It’s unusual to see CAMRA being critical of J.D. Wetherspoon, not least because Wetherspoon pubs are the main – but no longer only – outlet for redeeming the 50p discount vouchers that members receive.
But CAMRA chief executive Tom Stainer and James Calder, chief executive of the Society for Independent Brewers (SIBA), have taken ’Spoons to task over the “Sunak’s Specials” posters put up in its pubs, advertising a pint of Ruddles for £1.29, Sharp’s Doom Bar for £1.79, and guest ales and Greene King Abbot for £1.99. Underneath, along with a picture of the smiling Chancellor, the posters proclaim: “Rishi Sunak, Legend: the man who instigated tax equality between supermarkets and pubs”.
Regular visitors to Wetherspoon pubs will know that boss Tim Martin is an ardent supporter of Brexit who’s never shy to regale us with his views – some like it, some hate it, and many couldn’t care less. But in this case, as the CAMRA/SIBA statement points out, the claim about tax equality simply isn’t true.
“A recent promotional poster from pub chain J.D. Wetherspoon has made it necessary for us to clarify that the Chancellor’s temporary VAT reduction only applies to food served in pubs, and excludes alcoholic drink sales which many traditional local pubs rely on for survival,” they say.
“Like all pubs, Wetherspoon will not be able to benefit from a VAT reduction on beer sales and it is disappointing to see them potentially mislead customers into believing cheaper beer prices are as a direct result of the Chancellor’s measures. It’s likely Wetherspoon can only offer these prices if it subsidises beer from increased profit on other revenue streams.
“Sadly, this is a strategy many independent, wet-led pubs do not have open to them. We’d hope consumers do not mistakenly believe that CAMRA or SIBA have endorsed this marketing approach – which we believe is unhelpful for the pub industry as a whole, and masks the truth that this VAT reduction will not directly result in cheaper beer prices and does little to help a large proportion of Britain’s pubs and brewers.”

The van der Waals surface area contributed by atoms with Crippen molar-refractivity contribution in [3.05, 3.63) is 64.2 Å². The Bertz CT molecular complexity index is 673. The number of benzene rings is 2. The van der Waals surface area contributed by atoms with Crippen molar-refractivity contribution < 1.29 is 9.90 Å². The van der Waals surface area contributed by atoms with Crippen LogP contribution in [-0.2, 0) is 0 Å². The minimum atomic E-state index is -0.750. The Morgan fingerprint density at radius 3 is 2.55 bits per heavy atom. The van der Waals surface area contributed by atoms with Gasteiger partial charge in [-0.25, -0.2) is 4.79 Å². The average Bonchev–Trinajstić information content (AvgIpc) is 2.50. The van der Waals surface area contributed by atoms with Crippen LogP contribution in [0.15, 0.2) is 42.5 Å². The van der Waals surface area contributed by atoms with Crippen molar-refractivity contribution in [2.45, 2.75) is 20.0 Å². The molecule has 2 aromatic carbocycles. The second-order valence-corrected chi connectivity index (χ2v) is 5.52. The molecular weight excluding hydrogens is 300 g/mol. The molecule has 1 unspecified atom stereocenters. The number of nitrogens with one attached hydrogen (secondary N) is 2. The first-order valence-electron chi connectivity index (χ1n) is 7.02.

The 867-strong Wetherspoon chain implemented price cuts for food, as well as some beers and soft drinks, due to the VAT cut. Founder and chairman Tim Martin said: “Wetherspoon will invest all the proceeds of the VAT reduction in lower prices, spread across both bar and food products, with the biggest reductions on real ale.
“Wetherspoon has campaigned for tax equality between pubs, restaurants and supermarkets for many years. Supermarkets pay no VAT on food sales and pubs pay 20 per cent. Supermarkets pay about two pence per pint of business rates and pubs pay about 20 pence. These tax differences have helped supermarkets to subsidise their selling prices of beer, wine and spirits, enabling them to capture about half of pubs’ beer sales, for example, in the past forty years.”
So there you have it – something to ponder as you sip your subsidised pint, which raises the wider issue of whether CAMRA members should even be using discount vouchers at a time when many pubs are struggling for survival, or taking advantage of CAMRA discounts made outside the voucher scheme. Personally I’ve not asked for a discount except at Wetherspoon, but I only venture in there if guest beers are available – which wasn’t always the case after re-opening. And I haven’t raised a toast to ‘Dishy Rishi’!
At Oxford CAMRA we have forged good relationships with local Wetherspoon pubs, nominating the Narrows in Abingdon for inclusion in the Good Beer Guide. But does it really do the image of real ale any good when you can buy it so cheaply — £1.29 a pint for Ruddles? George Ruddle must be quite dizzy from spinning in his grave, as his once-renowned Rutland brewery became part of Watneys in 1986 before passing to Morland and then Greene King.
What, indeed, is in a name?